‘I will hold nothing back,’ says Li Jingliang as he prepares for toughest UFC challenge yet in Perth
Li (14-4) faces rising Australian welterweight prospect Jake Matthews on Sunday morning
Chinese UFC star Li Jingliang has so far this week been making friends with the locals on his first trip down to Australia. Now he wants to frighten them.
“It has been fun so far but I came here to fight,” the 29-year-old told the Post on Friday. “Every time I step into the cage anywhere in the world I want to win and I want to show the power of Chinese fighters. I will hold nothing back.”
Li (14-4) will face rising Australian welterweight prospect Jake Matthews (11-3) as part of UFC 221 at the Perth Arena on Sunday morning. It’s a card that is mostly about possibilities as the world’s leading mixed martial arts organisation looks to further its reach around the globe.
With local UFC world middleweight champion Robert Whittaker (19-4) out through injury and illness, the headline event sees the man he was set to face – second-ranked Luke Rockhold (16-3) – facing the number one-ranked Yoel Romero(12-2). But the fact that Li has been positioned high on the main card – and against one of the UFC’s brightest Australian prospects – is another indication of how highly the Xinjiang-born fighter is rated.
And, of course, how important the Chinese market is to the UFC power brokers.
So far, Li has been paying his way, with a four-fight winning streak, back-to-back Fight of the Night bonuses – and the echoes of a stunning first-round TKO over Zak Ottow (15-5) in front of an adoring home crowd in Shanghai back in November still ringing in his ears.
“Whenever I fight it is not just me there in the cage,” said Li. “I can feel my family support me and the fans and I feel like we are all in there together. Nothing can really describe the feeling I had winning in front of my family in Shanghai and how much that win meant to me and to the sport in China.
“Emotionally for me it was very special and now I want to continue to build on that win, and I would like of course to get another bonus so I can spend that on my family and on my training.”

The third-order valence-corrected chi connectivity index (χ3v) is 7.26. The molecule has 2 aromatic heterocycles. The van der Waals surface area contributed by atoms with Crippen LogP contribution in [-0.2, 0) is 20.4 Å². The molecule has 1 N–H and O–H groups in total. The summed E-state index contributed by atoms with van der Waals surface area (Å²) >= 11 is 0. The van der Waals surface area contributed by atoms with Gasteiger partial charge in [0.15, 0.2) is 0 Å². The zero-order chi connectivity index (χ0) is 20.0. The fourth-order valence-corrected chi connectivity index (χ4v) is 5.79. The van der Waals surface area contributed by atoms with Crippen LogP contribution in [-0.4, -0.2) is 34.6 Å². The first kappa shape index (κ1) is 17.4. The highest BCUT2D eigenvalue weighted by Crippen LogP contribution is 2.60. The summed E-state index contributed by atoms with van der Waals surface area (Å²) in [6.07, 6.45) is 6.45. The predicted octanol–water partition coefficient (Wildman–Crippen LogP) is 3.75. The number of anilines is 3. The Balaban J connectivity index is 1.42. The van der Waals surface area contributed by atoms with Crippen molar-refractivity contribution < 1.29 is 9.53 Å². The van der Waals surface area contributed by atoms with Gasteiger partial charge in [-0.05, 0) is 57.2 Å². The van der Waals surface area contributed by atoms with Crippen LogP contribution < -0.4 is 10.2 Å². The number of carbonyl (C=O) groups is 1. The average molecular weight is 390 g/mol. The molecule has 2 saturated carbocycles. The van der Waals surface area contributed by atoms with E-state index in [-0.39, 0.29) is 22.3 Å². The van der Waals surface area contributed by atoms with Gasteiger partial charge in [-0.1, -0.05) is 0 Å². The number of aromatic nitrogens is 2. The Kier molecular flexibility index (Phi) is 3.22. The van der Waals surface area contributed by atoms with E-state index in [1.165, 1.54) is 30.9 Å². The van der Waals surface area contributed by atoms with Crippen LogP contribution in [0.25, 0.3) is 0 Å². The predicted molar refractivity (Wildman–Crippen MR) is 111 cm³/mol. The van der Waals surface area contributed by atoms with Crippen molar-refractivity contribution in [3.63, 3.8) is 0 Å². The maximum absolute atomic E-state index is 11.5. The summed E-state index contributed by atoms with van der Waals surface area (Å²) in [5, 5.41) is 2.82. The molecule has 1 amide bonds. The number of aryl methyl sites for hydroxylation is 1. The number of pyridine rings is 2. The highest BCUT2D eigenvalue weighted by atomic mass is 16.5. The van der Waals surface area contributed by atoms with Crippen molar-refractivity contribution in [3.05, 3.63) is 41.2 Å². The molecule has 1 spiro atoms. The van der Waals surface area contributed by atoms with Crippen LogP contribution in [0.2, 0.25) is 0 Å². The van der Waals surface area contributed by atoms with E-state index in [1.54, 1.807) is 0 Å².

In the 23-year-old “Celtic Kid” Matthews, the Chinese fighter is facing arguably his toughest opponent yet in the UFC – in which Li now holds a 6-2 record that has seen him growing in both strength and confidence with each bout. The final touches for this bout were applied under the guise of the MMA maestros at Phuket Top Team – a chance for the fighter to escape the Chinese winter and to adjust to conditions similar to summer in Perth.
“I have a great team behind me and we all now know what we have to do to win in the UFC, where every single fighter you face is a good fighter – you have not chance to rest,” said Li. “I feel fit and relaxed and ready to put on a show. I have watched the videos of Matthews – if I said I didn’t you would know I am lying. We are matched well and I think it will be a great fight.”
For his part, the Australian has been working out with New Zealander Luke Jumeau (12-4) in the lead up to the bout, and tapping into that fighter’s memories of a third-round loss (guillotine choke) to Li back in 2013 when they were both fighting for the Hong Kong-based Legend FC organisation.
Matthews said he knew Li would come out with all guns blazing – as he did in Shanghai – and the Chinese fighter wasn’t about to dispute that call on Friday.
“Before my last fight I had been too slow at the start in my fights,” said Li. “I have been working hard to stop that and to come out as strong as I can. This is what will happen again on Sunday. For me the focus is just on the next fight, and my team can take care of the future plans. My mind is just on this fight, on what I have to do in the cage.”
Li has spent some time acquainting himself with Australia’s rather unique collection of fauna – and falling heavily for a 30-kilogram, hairy-nosed wombat named Bubs – but now it’s full focus on the fight ahead.
“As a professional fighter I know I have to travel the world, and the UFC gives me the opportunity to visit these wonderful places but I have to do my job and keep doing it,” said Li. “That means winning and putting on good show. I know that my family and my fans will all be back in China and they will be watching and hoping for me. I want to come back to celebrate with them over Chinese New Year and we will have a big banquet. It is my job to do my family and my country proud.”